Cambridge’s 1950 city plan, also known as the Holford Report, said that “Cambridge should remain predominantly a university town,” and described the follies of encouraging greater motor traffic, yet it still recommended the building of many motor roads, mostly to siphon off motor traffic from the central area.

The goal was to provide a “comprehensive road system capable of satisfying traffic requirements in the city.”

For traffic, read cars and trucks. The Holford Report stated plainly that many more people cycled in Cambridge than drove yet there were no suggestions to cater to or boost this bicycling traffic. Instead, said the report, the parking of bicycles ought to be curtailed in order not to get in the way of pedestrians and motor traffic.

Cycle track and footway in use on Wadloes Road.

“In fine weather pedal cycles are used by a large proportion of Cambridge people of every type and all ages from about eight upwards,” stated the Holford Report of 1950.

The report continued: “A cycle is silent, emits no fumes, takes up little road space and when it collides with another cyclist or pedestrian, injuries are usually slight. Many Cambridge car owners use cycles for local journeys and it is likely to be agreed that it would be most unfortunate if car-parking policy encouraged the use of cars rather than cycles for local journeys.”

While agreeing that “pedal cycles are a major element in Cambridge local traffic” the Holford Report did not propose building any infrastructure to cater to this demand.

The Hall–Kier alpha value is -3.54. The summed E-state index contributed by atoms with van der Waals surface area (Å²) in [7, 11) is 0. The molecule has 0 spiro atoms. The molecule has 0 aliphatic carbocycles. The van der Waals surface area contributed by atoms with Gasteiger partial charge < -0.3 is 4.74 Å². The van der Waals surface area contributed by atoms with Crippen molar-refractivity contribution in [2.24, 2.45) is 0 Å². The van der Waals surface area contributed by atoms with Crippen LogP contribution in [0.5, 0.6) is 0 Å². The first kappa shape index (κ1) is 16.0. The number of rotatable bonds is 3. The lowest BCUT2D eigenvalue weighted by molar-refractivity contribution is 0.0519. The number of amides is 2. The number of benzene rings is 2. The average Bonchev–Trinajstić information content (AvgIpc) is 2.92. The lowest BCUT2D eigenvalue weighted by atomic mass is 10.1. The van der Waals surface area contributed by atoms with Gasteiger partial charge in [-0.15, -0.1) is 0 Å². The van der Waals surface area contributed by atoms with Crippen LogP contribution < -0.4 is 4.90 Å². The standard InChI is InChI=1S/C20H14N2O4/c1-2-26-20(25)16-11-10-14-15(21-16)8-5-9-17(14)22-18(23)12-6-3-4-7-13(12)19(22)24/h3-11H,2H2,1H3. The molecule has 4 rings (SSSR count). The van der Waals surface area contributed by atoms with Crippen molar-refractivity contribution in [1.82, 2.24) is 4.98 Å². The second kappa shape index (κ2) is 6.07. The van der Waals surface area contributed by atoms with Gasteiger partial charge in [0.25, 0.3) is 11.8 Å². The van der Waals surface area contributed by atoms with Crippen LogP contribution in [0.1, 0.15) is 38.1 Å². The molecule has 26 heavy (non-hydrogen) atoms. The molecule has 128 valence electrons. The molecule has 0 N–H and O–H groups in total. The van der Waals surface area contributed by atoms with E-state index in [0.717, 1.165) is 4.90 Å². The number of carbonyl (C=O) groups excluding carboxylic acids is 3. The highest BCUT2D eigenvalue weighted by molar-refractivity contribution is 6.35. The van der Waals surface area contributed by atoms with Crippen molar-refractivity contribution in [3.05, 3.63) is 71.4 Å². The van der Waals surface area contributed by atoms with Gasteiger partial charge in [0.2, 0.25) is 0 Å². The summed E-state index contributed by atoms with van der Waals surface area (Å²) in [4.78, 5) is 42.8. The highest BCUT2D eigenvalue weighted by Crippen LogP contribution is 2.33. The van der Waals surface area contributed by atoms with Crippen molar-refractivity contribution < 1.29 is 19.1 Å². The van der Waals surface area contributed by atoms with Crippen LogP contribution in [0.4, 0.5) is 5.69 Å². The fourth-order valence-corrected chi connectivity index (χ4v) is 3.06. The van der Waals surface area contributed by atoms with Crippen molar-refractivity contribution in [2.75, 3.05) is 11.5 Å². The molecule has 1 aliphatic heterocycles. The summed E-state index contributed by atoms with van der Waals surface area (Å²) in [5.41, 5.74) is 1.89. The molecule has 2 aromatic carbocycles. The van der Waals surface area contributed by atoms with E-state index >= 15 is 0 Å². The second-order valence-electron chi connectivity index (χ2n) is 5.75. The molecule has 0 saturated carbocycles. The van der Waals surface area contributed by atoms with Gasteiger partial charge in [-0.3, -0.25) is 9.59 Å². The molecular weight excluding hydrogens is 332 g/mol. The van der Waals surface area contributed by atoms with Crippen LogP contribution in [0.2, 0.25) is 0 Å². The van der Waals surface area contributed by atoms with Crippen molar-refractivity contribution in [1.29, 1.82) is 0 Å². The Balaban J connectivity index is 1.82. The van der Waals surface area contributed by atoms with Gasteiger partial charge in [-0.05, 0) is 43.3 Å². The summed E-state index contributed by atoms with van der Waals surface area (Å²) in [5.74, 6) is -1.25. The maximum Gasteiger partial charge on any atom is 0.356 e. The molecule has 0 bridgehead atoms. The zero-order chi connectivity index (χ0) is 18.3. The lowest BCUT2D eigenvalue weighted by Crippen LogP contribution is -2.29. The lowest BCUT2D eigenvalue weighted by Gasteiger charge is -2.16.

Cycle track on one side of Barnwell Road.

And the dominance of the bicycle was clearly stated. A traffic census included in the 1950 report showed that Magdalene Street in the central area attracted an hourly rate of 1,475 cyclists but only 396 motor vehicles. On Trinity Street, also in the central area, the dominance was even more stark with 257 motor vehicles but 1,022 cyclists.

Cyclists also dominated on what the report called the “Inner Ring. ” The enumerators counted 341 motor vehicles per hour on Park Side but 1,044 cyclists. On Newmarket Road — the trunk A45 in the 1930s — there were 877 cyclists counted per hour compared to 526 motor vehicles.


This bypass — described in a 1936 ... Cambridge Planning Proposals, A Report to the Town and Country Planning Committee of the Cambridgeshire County Council, William Holford, H. Myles Wright, Cambridge University Press, 1950. Also known as the Holford Report. See: https://cambridge.blob.core.windows.net/public/ldf/coredocs/RD-STRAT/RD-STRAT-430%20p1.pdf

Instead, it was suggested ... “We recommend that the Coldham Lane-Newmarket Road length should be completed in the first of the stages into which our road improvement programme has been divided (1951-55). We do not recommend construction of the Newmarket Road to Milton Road length (via Cam Causeway or some nearby line) during the next 20 years. It would require nearly a mile of new road, two crossings of embanked railways and one river crossing.” Holford Report, ibid.

In the December 1936 plan ... CB/2/SE/1/Roll 142a/4, Municipal Corporation of Cambridge, Dec 1936, Cambridgeshire Archives.

“A feature of the Ring Road ... Cambridge Daily News, 27 May 1939.

There are similar white markings ... https://twitter.com/johnstevenson_x/status/868579580847718401

Explore the tracks